National Geographic : 2004 Nov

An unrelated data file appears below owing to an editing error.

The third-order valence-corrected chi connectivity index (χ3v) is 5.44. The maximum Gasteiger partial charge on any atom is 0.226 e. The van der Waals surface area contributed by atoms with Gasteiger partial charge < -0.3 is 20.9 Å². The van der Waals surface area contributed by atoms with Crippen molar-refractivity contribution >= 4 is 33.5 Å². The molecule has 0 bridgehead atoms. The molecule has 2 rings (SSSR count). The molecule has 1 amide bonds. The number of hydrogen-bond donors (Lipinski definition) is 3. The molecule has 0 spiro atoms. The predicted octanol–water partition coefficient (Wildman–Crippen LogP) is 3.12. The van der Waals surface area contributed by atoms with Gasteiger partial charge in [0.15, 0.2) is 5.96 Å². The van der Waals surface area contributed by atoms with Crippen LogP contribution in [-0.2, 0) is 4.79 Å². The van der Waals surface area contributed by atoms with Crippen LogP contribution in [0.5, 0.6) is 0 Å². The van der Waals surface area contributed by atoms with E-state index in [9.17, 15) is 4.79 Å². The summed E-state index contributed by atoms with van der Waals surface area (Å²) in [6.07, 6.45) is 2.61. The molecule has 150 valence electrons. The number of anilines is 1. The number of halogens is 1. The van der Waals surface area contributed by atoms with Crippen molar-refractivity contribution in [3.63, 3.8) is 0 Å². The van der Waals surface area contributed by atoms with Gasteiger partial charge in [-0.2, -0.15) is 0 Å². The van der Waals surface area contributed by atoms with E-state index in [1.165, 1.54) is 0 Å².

Cocaine Country The reporting for your article, which started in December 2000, does not accurately portray what is taking place today in Caqueta and numerous other communi ties across Colombia. According to the United Nations, Colom bia's coca crop was reduced by 47 percent from December 2000 to December 2003. Moreover, in the state of Caqueta, the coca crop was reduced by 72 percent from August 2000 to December 2003. Through a U.S.-Colombian partnership begun in 2000, the government of Colombia is working to reach every commu nity with alternative develop ment and other social programs to help coca and poppy farmers transition to legal economic activities. Since 2001 Colombia and the U.S. have cooperated to support the cultivation of 45,456 hectares [175 square miles] of FOR MORE INFORMATION To get NATIONAL GEOGRAPHIC please call 1-800 -NGS-LINE (1-800 -647-5463). Hearing-impaired TDD users may call 1-800 -548-9797. The magazine's website: nationalgeo graphic.com/magazine For an online index of all National Geographic pubYlcaltons, go to: nationalgeographic.com/publications Forum legal crops. The Colombian government is committed to destroying the cocaine industry in every region, combating all actors-both guerrilla and paramilitary-engaged in drug trafficking and terrorism, and providing relief to affected pop ulations. We have by no means resolved all our problems, but sadly your article fails to acknowl edge the dramatic improvement realized in the last few years. LUIS ALBERTO MORENO Ambassador to the United States Embassy of Colombia Washington, D.C. The camera may never blink, but indiscretion and the omission of material facts will blur a pic ture beyond recognition. Con trary to what you represented in "Cocaine Country," the FARC [Revolutionary Armed Forces of Colombia] is an unrepentant and ruthless drug cartel. It controls a heroin and cocaine trade worth between 250 million and 600 million dollars a year. The FARC is on the State Department's list of terrorist groups. It is also on the Treasury Department's list of narco-terrorist organizations. Americans are banned from doing business with FARC mem bers. Its leadership has been NATIONAL GEOGRAPHIC - NOVEMBER 2004 A A S *RAP July 2004 "Cocaine Country," our story about the relationshipbetween coca growers and insurgents in Caquetd, Colombia, elicited a strong responsefrom Colom bians. A number of them described the progress in curtailing Colombia's drug trade. (While the cover shown here was on subscribercopies, the cocaine story was on the cover of half the newsstand copies in North America and on most copies sold overseas.) NATIONAL GEOGRAPHIC SOCIETY "For the increaseand diffusion of geographic knowledge." The National Geographic Society is chartered in Washington, D.C ., as a nonprofit scientific and educational organization. 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